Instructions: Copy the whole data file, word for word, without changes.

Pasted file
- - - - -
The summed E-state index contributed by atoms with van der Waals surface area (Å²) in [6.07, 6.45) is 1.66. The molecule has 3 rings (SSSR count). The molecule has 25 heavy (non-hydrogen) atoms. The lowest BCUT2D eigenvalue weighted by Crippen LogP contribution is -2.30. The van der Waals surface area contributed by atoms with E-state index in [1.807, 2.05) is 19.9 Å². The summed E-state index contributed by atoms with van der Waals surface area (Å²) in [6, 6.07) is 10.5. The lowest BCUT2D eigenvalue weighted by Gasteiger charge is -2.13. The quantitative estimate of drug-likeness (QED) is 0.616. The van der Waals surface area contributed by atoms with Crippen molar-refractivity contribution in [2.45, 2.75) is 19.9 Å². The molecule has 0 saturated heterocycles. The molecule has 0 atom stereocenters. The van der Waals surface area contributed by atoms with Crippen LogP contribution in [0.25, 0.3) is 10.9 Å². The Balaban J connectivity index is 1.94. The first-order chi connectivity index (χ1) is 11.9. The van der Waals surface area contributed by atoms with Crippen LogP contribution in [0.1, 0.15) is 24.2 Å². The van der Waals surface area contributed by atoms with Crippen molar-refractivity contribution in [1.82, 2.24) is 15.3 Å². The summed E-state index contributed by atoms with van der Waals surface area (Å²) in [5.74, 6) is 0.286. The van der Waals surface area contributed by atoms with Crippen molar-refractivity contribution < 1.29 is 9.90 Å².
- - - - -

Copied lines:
The summed E-state index contributed by atoms with van der Waals surface area (Å²) in [6.07, 6.45) is 1.66. The molecule has 3 rings (SSSR count). The molecule has 25 heavy (non-hydrogen) atoms. The lowest BCUT2D eigenvalue weighted by Crippen LogP contribution is -2.30. The van der Waals surface area contributed by atoms with E-state index in [1.807, 2.05) is 19.9 Å². The summed E-state index contributed by atoms with van der Waals surface area (Å²) in [6, 6.07) is 10.5. The lowest BCUT2D eigenvalue weighted by Gasteiger charge is -2.13. The quantitative estimate of drug-likeness (QED) is 0.616. The van der Waals surface area contributed by atoms with Crippen molar-refractivity contribution in [2.45, 2.75) is 19.9 Å². The molecule has 0 saturated heterocycles. The molecule has 0 atom stereocenters. The van der Waals surface area contributed by atoms with Crippen LogP contribution in [0.25, 0.3) is 10.9 Å². The Balaban J connectivity index is 1.94. The first-order chi connectivity index (χ1) is 11.9. The van der Waals surface area contributed by atoms with Crippen LogP contribution in [0.1, 0.15) is 24.2 Å². The van der Waals surface area contributed by atoms with Crippen molar-refractivity contribution in [1.82, 2.24) is 15.3 Å². The summed E-state index contributed by atoms with van der Waals surface area (Å²) in [5.74, 6) is 0.286. The van der Waals surface area contributed by atoms with Crippen molar-refractivity contribution < 1.29 is 9.90 Å².